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Harvard College (1780- ). Class of 1902.

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C, on July 20, 1917, and was called to active duty on Aug. 15, as
assistant to Air Service Officer, Eastern Dept. Was appointed
Air Service Officer, Eastern Dept., Governor's Island, N. Y., on
Sept. 26, 1917, and continued as such until my discharge. Was
promoted to rank of Major on Aug. 20, 1918. Received mv dis-
charge on Dec. 14, 1918.

Member: University and Harvard Clubs, N. Y. ; South Side
Sportsmen's Club, Oakdale, L. I.; Plainsfield Country Club, Plain-
field, N. J.; Tabusintac Club (hunting and fishing). New Bruns-
wick, Canada.



ALBERT LADD WALDRON

Born at Brentwood, N. H., Oct 1, 1881. Parents: Daniel Orin, Fannie
(Fitts) Waldron. School: Phillips Exeter Academy, Exeter, N. H.



452 CLASS OF 1902— SIXTH REPORT

Degrees: A.B. 1902; AM. (Columbia) 1913.

Married: \Beatrice Margaret Lovejoy, Pasadena, Cal., July 11, 1916. Child:

Albert Laid, Jr., Dec. 21, 1918.
Occupation: Teacher.
Address: {home) 3287 Bradford Rd., Cleveland Heights, 0.; {business)

University School, Cleveland, O.

AM head of the Latin department at University-School, and am
trying to send a few good boys to Harvard every year.
War Service: Sold Liberty Bonds on last four issues; was
precinct captain for Victory Loan.



ABRAHAM SOLOMON WALDSTEIN

Born at Kovno, Russia, July 14, 1874. Parents: Senior, Tauba {Feinberg)

Waldstein.
Degrees: A.B. 1902; Ph.D. {Columbia) 1916.
Married: Anna Freedman, Neiv York, N. Y., March 11, 1908. Children:

Euda, April 24, 1912; Daniel, May 20, 1921.
Occupation : Teacher.
Address: Gymnasia Ibrith, Jaffa, Palestine.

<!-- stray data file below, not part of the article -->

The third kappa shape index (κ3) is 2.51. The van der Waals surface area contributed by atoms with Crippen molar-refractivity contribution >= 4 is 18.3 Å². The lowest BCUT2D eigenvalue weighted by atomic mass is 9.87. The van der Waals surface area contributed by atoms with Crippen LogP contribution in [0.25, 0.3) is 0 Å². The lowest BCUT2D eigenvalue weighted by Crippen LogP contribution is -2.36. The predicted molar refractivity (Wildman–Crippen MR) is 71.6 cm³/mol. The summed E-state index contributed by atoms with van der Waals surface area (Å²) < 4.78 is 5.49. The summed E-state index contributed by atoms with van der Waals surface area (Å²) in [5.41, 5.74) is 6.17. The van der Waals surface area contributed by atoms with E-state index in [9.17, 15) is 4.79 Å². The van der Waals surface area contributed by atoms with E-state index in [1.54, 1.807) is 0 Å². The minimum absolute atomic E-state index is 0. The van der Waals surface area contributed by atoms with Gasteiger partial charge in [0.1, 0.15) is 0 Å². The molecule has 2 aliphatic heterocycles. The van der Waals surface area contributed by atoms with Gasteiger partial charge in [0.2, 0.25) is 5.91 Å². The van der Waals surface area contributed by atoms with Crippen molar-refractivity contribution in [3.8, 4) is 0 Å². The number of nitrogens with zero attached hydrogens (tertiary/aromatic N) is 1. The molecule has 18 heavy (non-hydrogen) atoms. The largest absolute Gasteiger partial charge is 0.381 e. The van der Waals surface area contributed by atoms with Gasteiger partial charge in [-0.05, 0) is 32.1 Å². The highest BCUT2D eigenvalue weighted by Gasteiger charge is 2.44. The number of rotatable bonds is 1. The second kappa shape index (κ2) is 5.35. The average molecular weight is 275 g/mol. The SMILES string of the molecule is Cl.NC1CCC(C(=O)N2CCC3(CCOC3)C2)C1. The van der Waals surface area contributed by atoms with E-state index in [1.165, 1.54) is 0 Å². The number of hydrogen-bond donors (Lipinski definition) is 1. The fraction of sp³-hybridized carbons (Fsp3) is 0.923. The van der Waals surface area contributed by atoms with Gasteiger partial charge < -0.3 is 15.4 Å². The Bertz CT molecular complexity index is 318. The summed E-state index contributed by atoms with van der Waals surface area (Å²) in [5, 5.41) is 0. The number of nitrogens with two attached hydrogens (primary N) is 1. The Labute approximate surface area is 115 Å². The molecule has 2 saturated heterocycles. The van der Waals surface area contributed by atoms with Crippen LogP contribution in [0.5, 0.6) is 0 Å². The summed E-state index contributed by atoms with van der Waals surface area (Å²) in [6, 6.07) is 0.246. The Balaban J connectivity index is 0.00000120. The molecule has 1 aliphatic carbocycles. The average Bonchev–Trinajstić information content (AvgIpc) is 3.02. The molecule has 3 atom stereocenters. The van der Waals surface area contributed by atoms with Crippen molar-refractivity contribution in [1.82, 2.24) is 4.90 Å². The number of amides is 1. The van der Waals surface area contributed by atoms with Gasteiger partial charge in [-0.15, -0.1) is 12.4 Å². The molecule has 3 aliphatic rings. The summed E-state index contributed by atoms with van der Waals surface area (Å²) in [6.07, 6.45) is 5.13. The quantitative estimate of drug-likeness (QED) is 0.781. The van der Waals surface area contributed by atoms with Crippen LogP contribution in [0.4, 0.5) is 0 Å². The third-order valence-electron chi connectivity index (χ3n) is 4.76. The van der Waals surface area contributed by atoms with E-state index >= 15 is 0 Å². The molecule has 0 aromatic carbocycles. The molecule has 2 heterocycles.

SETTLED in New York; collaborated in the "Jewish Encyclo-
pedia," opened a preparatory school; for one year edited a Yid-
dish weekly; wrote for various English, Hebrew, and Yiddish news-
papers and magazines; attended Columbia University, where I re-
ceived Ph.D.; teaching Bible, history, and (lately also) English,
since 1912, in Gymmasia Ibrith, Jaffa, Palestine.

Publications: "What is Poale-Zionism?" pamphlet published
1911, by the Poale-Zion Organization, N. Y.; "The Evolution of
Modern Hebrew Literature," published by the Columbia University
Press, (thesis) ; "An English-Hebrew Dictionary," Jaffa, Palestine,
1919.



CHESTER SARGENT WALKER

Born at Chelsea, Mass., March 13, 1881. Parents: James, Adelaide C.

Walker. School: High School, Chelsea, Mass.
Degree: S.B. 1902.
Unmarried.

Occupation: Manager, The Grasselli Chemical Co. of Massachusetts.
Address: {home) 35 County Doad, Chelsea, Mass.; {business) 32 India St.,

Boston, Mass.



RECORDS OF THE CLASS 453

FROM 1903-1907 I worked as a chemist with Lewiston Bleach-
ery and Dye works, Lewiston, Maine. I then became associa-
ted with the Grasselli Chemical Co., of Cleveland Ohio, as salesman,
and was made manager of their New England Branch in 1910, with
office and warehouses at Boston, which position I am still occupy-
ing.

Member: Harvard Club, Boston; Harvard Alumnae Chemists